Living the Magnificat
Talk for the conference held by Affirming Catholicism in Durham, England, 7-10 September 2006
I’m going to be slightly naughty this evening. It is the first Vespers of the Feast of the Birthday of Our Lady, and so I thought that I would take advantage of the fact that although you are gathered principally to look at ethical matters, as indicated by your Conference’s subtitle: “God’s Cry for Justice, Mercy and Humility”, you have chosen to do so through the words of Our Lady. Now Ethics without grace tends to moralism; and the shape, the pattern of grace, which informs ethics is a far subtler matter, and one much more difficult to pin down, than we usually attend to. So I’m going to try to offer you something in the way of prefatory remarks about the shape of grace which is revealed to us through the presence of Our Lady.
Over the last few years I have been giving, in different places, an adult catechesis course, a sort of introduction to the Christian faith. As time has gone by, I have become increasingly aware of how much more important the presence of Our Lady is in the life of faith and the life of the Church, than I had thought and than seems to be current. I mean her presence not as an add-on extra, or a nice metaphor for talking about the Church corporately, or an obligatory piece of fusty piety, but as a currently active player in the lived out drama of salvation in whose midst we come to be Church. And a currently active player with a far larger and more sophisticated role than has been allowed in these isles for several hundred years. One to whom we have direct access, one to whom we can talk, and from whom we can receive abundantly. In other words, I want to suggest as part of my introduction to the faith that if in our enthusiasm and delight for having been invited into, and being encouraged to play around within, this extraordinarily safe drama which is Christianity we are not assumed to be idolaters when it comes to Our Lady, then there may well be something wrong with the way we are receiving and living the Catholic faith.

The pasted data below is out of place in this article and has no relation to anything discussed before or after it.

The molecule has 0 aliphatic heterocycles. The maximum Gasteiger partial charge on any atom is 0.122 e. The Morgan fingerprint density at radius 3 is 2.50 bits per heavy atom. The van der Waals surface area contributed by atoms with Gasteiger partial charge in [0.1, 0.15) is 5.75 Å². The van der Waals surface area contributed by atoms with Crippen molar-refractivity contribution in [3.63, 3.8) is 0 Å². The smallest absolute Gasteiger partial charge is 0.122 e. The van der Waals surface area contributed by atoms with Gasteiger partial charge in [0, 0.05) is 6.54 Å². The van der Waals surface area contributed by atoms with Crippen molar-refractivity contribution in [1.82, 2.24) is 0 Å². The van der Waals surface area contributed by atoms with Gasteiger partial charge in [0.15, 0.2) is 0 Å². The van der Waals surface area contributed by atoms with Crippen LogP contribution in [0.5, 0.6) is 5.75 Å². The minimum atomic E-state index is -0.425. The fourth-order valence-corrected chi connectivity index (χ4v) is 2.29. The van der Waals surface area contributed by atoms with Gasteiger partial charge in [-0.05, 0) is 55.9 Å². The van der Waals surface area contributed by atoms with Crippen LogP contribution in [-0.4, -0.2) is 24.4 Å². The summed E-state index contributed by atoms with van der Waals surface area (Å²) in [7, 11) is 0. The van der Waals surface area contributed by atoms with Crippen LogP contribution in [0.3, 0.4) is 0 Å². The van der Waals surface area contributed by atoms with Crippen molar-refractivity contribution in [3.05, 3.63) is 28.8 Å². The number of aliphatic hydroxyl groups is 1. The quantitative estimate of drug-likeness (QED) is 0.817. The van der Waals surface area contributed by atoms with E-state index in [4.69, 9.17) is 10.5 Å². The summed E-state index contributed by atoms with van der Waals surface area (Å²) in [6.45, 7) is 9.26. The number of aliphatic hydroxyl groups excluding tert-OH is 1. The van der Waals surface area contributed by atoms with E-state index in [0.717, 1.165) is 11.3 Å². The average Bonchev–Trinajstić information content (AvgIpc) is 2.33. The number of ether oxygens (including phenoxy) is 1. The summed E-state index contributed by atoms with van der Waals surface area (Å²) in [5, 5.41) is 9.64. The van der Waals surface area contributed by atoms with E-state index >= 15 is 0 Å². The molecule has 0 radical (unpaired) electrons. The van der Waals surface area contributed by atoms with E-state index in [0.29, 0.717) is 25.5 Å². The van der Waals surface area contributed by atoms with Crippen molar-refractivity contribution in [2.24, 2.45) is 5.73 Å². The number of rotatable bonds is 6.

Let me spin out with you an analogy which, with all its inexactitude, will I hope make the point. My friends know to their cost that I am a member of that small, but completely mad, group of devotees known as Rossini nuts. For some reason the music of the genius of Pesaro gets to us, fills our souls, and cartwheels around with delight in us in a way that no other music does. Well, for the sake of this analogy, please assume that Rossini is God. And that you are attending the opera “The Barber of Seville”, because performances of “Mathilde di Shabran” are so hard to come by. It doesn’t matter which opera: you are attending God’s creation. In this performance of the Barber, the role of Rosina will be sung by a stunning soprano, who we will call Maria. Now the moment the music starts, Rossini is everywhere, permeating everything, his music filling out the spaces and the interstices with creative energy and beat. But Rossini is not visible. It is the music which gives him away, and the music which envelopes you. As the opera develops, different characters come on, among them Rosina, sung by Maria. In a really good performance, it will seem as though the music that she sings is coming through her, that she really is incarnating the person whom the music conjures up. That is: the more herself she really is, the more irrepressible and bubbly and daring and fun and intelligent, the more Rossini’s music will have done what it intended to do.